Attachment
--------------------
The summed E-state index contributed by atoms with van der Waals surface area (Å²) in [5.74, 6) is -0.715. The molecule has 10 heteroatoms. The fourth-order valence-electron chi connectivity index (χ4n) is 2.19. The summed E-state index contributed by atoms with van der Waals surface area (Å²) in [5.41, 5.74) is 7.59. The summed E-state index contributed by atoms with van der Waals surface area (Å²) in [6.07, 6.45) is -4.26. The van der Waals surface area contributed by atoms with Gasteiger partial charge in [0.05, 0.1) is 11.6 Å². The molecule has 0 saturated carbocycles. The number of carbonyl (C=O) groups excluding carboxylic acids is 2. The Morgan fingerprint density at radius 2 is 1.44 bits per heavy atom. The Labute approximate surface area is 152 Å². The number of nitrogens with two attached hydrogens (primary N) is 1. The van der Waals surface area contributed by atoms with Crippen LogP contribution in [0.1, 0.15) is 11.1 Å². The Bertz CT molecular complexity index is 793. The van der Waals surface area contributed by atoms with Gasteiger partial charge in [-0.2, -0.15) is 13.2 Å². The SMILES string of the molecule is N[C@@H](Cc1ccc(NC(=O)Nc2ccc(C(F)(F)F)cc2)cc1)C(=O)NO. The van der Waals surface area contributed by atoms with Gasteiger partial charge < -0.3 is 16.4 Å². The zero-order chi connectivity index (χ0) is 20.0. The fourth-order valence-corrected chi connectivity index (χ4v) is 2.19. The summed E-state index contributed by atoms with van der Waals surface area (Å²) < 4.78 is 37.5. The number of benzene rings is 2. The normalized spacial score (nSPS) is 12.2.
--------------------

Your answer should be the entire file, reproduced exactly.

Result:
The summed E-state index contributed by atoms with van der Waals surface area (Å²) in [5.74, 6) is -0.715. The molecule has 10 heteroatoms. The fourth-order valence-electron chi connectivity index (χ4n) is 2.19. The summed E-state index contributed by atoms with van der Waals surface area (Å²) in [5.41, 5.74) is 7.59. The summed E-state index contributed by atoms with van der Waals surface area (Å²) in [6.07, 6.45) is -4.26. The van der Waals surface area contributed by atoms with Gasteiger partial charge in [0.05, 0.1) is 11.6 Å². The molecule has 0 saturated carbocycles. The number of carbonyl (C=O) groups excluding carboxylic acids is 2. The Morgan fingerprint density at radius 2 is 1.44 bits per heavy atom. The Labute approximate surface area is 152 Å². The number of nitrogens with two attached hydrogens (primary N) is 1. The van der Waals surface area contributed by atoms with Crippen LogP contribution in [0.1, 0.15) is 11.1 Å². The Bertz CT molecular complexity index is 793. The van der Waals surface area contributed by atoms with Gasteiger partial charge in [-0.2, -0.15) is 13.2 Å². The SMILES string of the molecule is N[C@@H](Cc1ccc(NC(=O)Nc2ccc(C(F)(F)F)cc2)cc1)C(=O)NO. The van der Waals surface area contributed by atoms with Gasteiger partial charge < -0.3 is 16.4 Å². The zero-order chi connectivity index (χ0) is 20.0. The fourth-order valence-corrected chi connectivity index (χ4v) is 2.19. The summed E-state index contributed by atoms with van der Waals surface area (Å²) < 4.78 is 37.5. The number of benzene rings is 2. The normalized spacial score (nSPS) is 12.2.